The Psychology of Levelling up a Character


In this series we reveal why the laws of gameplay work and how and why you should apply them to real life. This time around we’re look at character levelling to reveal how a sense of progression keeps you on the right tracks and how you can make use of character levelling in real life.

Fans of RPGs are near obsessed with character levelling and fans of other genres aren’t far behind. Though they might not term it “character levelling,” in the leaderboards, weapon-upgrades and even, to a degree, in the sequential ordering of levels themselves, nearly all games have some form of progressive development, a  1 2 3 , a b c of baby steps that lead up the gaming mountain. Objectives lead to missions lead to levels lead to game completion. Call it what you will, we move up a ladder as we play through a game.

As people, we love having a sense of progression. We love believing that working hard will result in a promotion which in turn will result in a big house or whatever else we desire. There’s a reassurance and a comfort to a sense of logical progression, and its something games tap into with great success.

Be it the pistol leading to the machine gun leading to the rocket launcher; the key leading to the door leading to the new room in the dungeon, or “+1” leading to “Level up” leading to a maxed-out character, games continually make us aware of three things: Where we currently are (peasant), where we’ll be next (warrior) and where we’ll end up (hero). Through these three basic elements, games manage to motivate us, to give us a sense of progress and to keep us thinking positively as we head from one stage to the next.

Consider how you would feel with such a sense of progress in real life. Just for a moment, if you will, consider what it would be like to know, for example, that right the work you are doing right now will unquestionably lead you to become a respected, well sought after individual and that that, in turn, will lead you to life long prosperity. How much better would you feel about getting up in the morning and going to work? You’d likely be delighted to. The only question left to ask is: how do we replicate the character levelling of games to create this logical, reassuring and motivating sense of progression in real life? How do games make us believe we’re heading in the right direction and will soon became all we ever wanted to be. . . ? The answer is surprisingly simple: they tell us.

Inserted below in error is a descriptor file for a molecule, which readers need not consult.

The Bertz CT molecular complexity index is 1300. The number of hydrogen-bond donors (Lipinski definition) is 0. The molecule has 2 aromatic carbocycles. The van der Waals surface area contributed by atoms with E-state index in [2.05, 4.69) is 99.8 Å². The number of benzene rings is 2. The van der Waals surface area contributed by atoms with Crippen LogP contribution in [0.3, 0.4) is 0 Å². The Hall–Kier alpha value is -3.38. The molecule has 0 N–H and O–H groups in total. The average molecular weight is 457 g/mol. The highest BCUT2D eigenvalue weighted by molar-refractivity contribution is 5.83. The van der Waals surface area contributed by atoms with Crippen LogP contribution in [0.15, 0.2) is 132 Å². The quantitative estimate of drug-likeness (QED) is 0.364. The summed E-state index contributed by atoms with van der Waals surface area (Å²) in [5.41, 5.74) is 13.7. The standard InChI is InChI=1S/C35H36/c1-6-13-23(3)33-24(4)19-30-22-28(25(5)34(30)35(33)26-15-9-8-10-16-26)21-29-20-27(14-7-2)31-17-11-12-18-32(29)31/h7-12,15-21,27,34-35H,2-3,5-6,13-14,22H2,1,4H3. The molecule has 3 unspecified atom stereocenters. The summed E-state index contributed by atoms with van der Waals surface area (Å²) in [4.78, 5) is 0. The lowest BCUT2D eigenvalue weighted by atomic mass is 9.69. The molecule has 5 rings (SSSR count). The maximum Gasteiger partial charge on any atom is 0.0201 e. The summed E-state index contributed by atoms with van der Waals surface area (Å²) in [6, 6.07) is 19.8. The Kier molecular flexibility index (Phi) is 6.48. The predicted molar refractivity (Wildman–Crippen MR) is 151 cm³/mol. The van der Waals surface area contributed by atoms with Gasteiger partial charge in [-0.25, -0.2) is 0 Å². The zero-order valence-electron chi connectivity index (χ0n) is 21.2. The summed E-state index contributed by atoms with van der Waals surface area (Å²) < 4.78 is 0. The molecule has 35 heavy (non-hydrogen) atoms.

How RPGs motivate us and keep us on the right track 

RPGs begun us off, more often than not, as a lowly or everyday character who isn’t particularly special. Often, the only thing separating a RPG player-character from everyone else in the game is the simple fact that they have the desire to achieve or to become something worth achieving or becoming. They have an ambition. They want to be a hero.

What Character are you at the beginning of the game? 

Just imagine for one moment that you are a character in a RPG. Right now you are on level one. What does your character look like? Are they [example RPG characters?] Mentally imagine that you are this character. What skills do you have? What tools and resources? Visualise every part of yourself just as a character artist would for a RPG lead character.

Paul M Harrison

Professional esports commentator and freelance games journalist. Basically, gaming is my life. And I love it.

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